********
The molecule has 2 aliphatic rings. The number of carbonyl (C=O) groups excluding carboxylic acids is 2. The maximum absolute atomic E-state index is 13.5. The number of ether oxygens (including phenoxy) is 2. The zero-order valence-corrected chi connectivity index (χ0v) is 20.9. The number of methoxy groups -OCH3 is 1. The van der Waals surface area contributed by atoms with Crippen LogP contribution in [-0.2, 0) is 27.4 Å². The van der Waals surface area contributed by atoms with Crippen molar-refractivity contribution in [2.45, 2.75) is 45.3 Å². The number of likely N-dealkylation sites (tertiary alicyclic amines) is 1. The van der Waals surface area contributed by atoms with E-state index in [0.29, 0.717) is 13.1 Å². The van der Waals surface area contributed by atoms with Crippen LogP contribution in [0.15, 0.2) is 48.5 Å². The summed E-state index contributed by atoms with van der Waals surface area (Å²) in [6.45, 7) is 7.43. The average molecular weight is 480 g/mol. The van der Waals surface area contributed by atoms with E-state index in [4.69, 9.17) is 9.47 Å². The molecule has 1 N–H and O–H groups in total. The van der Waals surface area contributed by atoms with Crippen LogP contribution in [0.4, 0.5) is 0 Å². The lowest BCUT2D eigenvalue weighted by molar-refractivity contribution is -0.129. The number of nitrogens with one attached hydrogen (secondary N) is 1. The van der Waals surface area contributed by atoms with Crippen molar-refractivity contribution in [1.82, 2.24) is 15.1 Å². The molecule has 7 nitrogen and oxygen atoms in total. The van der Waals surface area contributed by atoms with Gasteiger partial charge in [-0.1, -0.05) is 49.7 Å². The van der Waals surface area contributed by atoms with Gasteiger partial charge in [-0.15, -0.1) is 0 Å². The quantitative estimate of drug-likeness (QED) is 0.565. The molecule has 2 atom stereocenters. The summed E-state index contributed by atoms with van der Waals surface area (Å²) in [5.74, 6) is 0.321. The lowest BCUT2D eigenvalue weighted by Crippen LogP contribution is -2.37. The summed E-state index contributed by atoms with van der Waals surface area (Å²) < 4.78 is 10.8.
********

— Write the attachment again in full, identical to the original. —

The molecule has 2 aliphatic rings. The number of carbonyl (C=O) groups excluding carboxylic acids is 2. The maximum absolute atomic E-state index is 13.5. The number of ether oxygens (including phenoxy) is 2. The zero-order valence-corrected chi connectivity index (χ0v) is 20.9. The number of methoxy groups -OCH3 is 1. The van der Waals surface area contributed by atoms with Crippen LogP contribution in [-0.2, 0) is 27.4 Å². The van der Waals surface area contributed by atoms with Crippen molar-refractivity contribution in [2.45, 2.75) is 45.3 Å². The number of likely N-dealkylation sites (tertiary alicyclic amines) is 1. The van der Waals surface area contributed by atoms with E-state index in [0.29, 0.717) is 13.1 Å². The van der Waals surface area contributed by atoms with Crippen LogP contribution in [0.15, 0.2) is 48.5 Å². The summed E-state index contributed by atoms with van der Waals surface area (Å²) in [6.45, 7) is 7.43. The average molecular weight is 480 g/mol. The van der Waals surface area contributed by atoms with E-state index in [4.69, 9.17) is 9.47 Å². The molecule has 1 N–H and O–H groups in total. The van der Waals surface area contributed by atoms with Crippen LogP contribution in [0.4, 0.5) is 0 Å². The lowest BCUT2D eigenvalue weighted by molar-refractivity contribution is -0.129. The number of nitrogens with one attached hydrogen (secondary N) is 1. The van der Waals surface area contributed by atoms with Crippen molar-refractivity contribution in [1.82, 2.24) is 15.1 Å². The molecule has 7 nitrogen and oxygen atoms in total. The van der Waals surface area contributed by atoms with Gasteiger partial charge in [-0.1, -0.05) is 49.7 Å². The van der Waals surface area contributed by atoms with Gasteiger partial charge in [-0.15, -0.1) is 0 Å². The quantitative estimate of drug-likeness (QED) is 0.565. The molecule has 2 atom stereocenters. The summed E-state index contributed by atoms with van der Waals surface area (Å²) in [5.74, 6) is 0.321. The lowest BCUT2D eigenvalue weighted by Crippen LogP contribution is -2.37. The summed E-state index contributed by atoms with van der Waals surface area (Å²) < 4.78 is 10.8.